Working Ninja
2017-02-16T15:41:13
#!/usr/bin/python
import sys


try: 
    hex_val = str(sys.argv[1])
except Exception as e:
    sys.exit('Please provide a hex code as an argument (e.g. hex2rgb 333333).')

r = int(hex_val[0:2], 16)
g = int(hex_val[2:4], 16)
b = int(hex_val[4:6], 16)

print('{}, {}, {}'.format(r, g, b))

Append your ~/.bash_aliases with:

alias hex2rgb="~/bin/hex2rgb.py"

Load the new alias:

$ source ~/.bash_aliases

Now we're able to convert Hex to RGB from the command line:

$ hex2rgb e1e1e1
255, 255, 255
2017-02-10T16:39:53

Somehow, somewhere, something happened to my migrations. It had been a few months since I had edited my models.py file and out of the blue I ended up with an issue adding an additional field to a model. I search around Stack Overflow and found a great answer that resolves this (hopefully it doesn't happen to you!). Here's what the recommendation was:

./manage.py migrate --fake <app-name> zero
rm -rf <app-name>/migrations
./manage.py makemigrations <app-name>
./manage.py migrate --fake <app-name>

If you ran into this issue at the same time that I did (when adding a new field to a model), comment out the field you just added before you run any of the above commands (also comment out any additional new changes you may have made). If you don't, the last migrate --fake will include your new field/changes without generating a new migration file for it.

Source: https://stackoverflow.com/questions/23755523/how-to-reset-migrations-in-django-1-7

2016-11-21T23:42:35
import logging

logging_config = {
    'filename': '/var/log/app_log',
    'format': '%(asctime)s [%(levelname)s] %(message)s',
    'level': logging.INFO
}
logging.basicConfig(**logging_config)

logging.info('Our logged message.')

This will output the following to /var/log/app_log:

2016-11-21 23:50:53,677 [INFO] Our logged message.

Source: https://docs.python.org/2/howto/logging.html#logging-basic-tutorial

2016-11-21T23:35:33

The Old Way

import os

os.system('find /home/user/documents -type f -iname "*.doc"')

The New, Recommended Way

import subprocess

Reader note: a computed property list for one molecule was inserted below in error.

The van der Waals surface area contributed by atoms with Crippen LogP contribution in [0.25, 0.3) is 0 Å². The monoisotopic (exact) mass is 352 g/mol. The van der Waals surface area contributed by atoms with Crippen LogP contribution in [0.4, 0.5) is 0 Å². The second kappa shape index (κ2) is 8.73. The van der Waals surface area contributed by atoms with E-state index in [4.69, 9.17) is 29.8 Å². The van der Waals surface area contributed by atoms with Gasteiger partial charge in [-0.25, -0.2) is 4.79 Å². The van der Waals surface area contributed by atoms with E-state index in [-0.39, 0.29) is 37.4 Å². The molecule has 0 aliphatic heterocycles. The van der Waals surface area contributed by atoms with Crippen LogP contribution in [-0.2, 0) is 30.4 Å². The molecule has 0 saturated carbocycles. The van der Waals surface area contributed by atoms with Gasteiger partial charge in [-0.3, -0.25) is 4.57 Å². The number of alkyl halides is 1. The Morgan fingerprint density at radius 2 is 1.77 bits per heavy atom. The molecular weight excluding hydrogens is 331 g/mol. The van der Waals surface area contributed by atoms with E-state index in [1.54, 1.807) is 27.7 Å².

subprocess.check_call([
    'find',
    '/home/user/documents',
    '-type', 'f',
    '-iname', '*.doc'
])

Bonus Tidbit

At this point, we can incorporate some nice exception handling:

import subprocess

try:
    subprocess.check_call([
        'find',
        '/home/user/documents',
        '-type', 'f',
        '-iname', '*.doc'
    ])
except subprocess.CallProcessError as e:
    print e.returncode
    print e.cmd
    print e.output

See the official Python Documentation for more usage and recommendations on the subprocess module.

2016-11-11T16:55:21
import json

polls = Poll.objects.all()

# Convert our QuerySet into a list so polls can be serialized
print json.dumps(list(p), indent=2)
JsonResponse({'polls': list(polls)})

Source: http://stackoverflow.com/questions/7650448/django-serialize-queryset-values-into-json

2016-11-03T20:05:28
import json
import psycopg2
from psycopg2.extras import RealDictCursor

cursor = conn.cursor(cursor_factory=RealDictCursor)
objects = cursor.fetchall()

print json.dumps(objects, indent=2)

# Django
#JsonResponse({'objects': objects})

Source: https://www.peterbe.com/plog/from-postgres-to-json-strings

2016-09-06T07:51:45
#!/usr/bin/env python

import os

os.environ['DJANGO_SETTINGS_MODULE'] = 'mysite.settings'

import django
django.setup()

from app.models import Class

# Your scripting here.

Sources:
https://docs.djangoproject.com/en/1.10/intro/tutorial02/#playing-with-the-api
https://docs.djangoproject.com/en/1.10/topics/settings/#on-the-server-mod-wsgi

2016-08-29T22:49:43

Set the end date with the current date and time and the start date 1 week prior:

import datetime

start_date = datetime.datetime.now() - datetime.timedelta(days=7)
end_date = datetime.datetime.now()
2016-03-30T21:57:36

I was attempting to make a directory listing of sorts earlier tonight and couldn't think up a clean solution. Some surfing on the world wide web offered up a quick template tag solution.

For example, say we have a list of objects (Person) from our app's view, [<Person: Doe>, <Person: Li>, <Person: Smith>, ...], and want to only print the first letter of their last name.

We can do this by first taking the string person.last_name and turning it into a list. Then, to snag just the first item from our newly formed list.

Template Tag with Filter(s) Rendered Output
{{ person.last_name }} Doe
{{ person.last_name|make_list }} ['D', 'o', 'e']
{{ person.last_name|make_list|first }} D

Profit!

Source: http://stackoverflow.com/questions/26058602/want-to-display-the-first-character-of-word-in-django-templates

2016-02-04T08:04:04
class AbstractClass(models.Model):
    common_attribute = models.CharField()

    class Meta:
        abstract = True


class SpecializedClass(models.Model):
    specialized_attribute = models.CharField()

    class Meta:
        abstract = True


class AnotherSpecializedClass(models.Model):
    another_specialized_attribute = models.CharField()

    class Meta:
        abstract = True


class MultipleInheritance(AbstractClass, SpecializedClass):
    pass


class TripleMulitpleInheritance(AbstractClass, SpecializedClass, AnotherSpecializedClass):
    pass

Sources: https://docs.djangoproject.com/en/1.9/topics/db/models/#abstract-base-classes,
https://docs.djangoproject.com/en/1.9/topics/db/models/#multiple-inheritance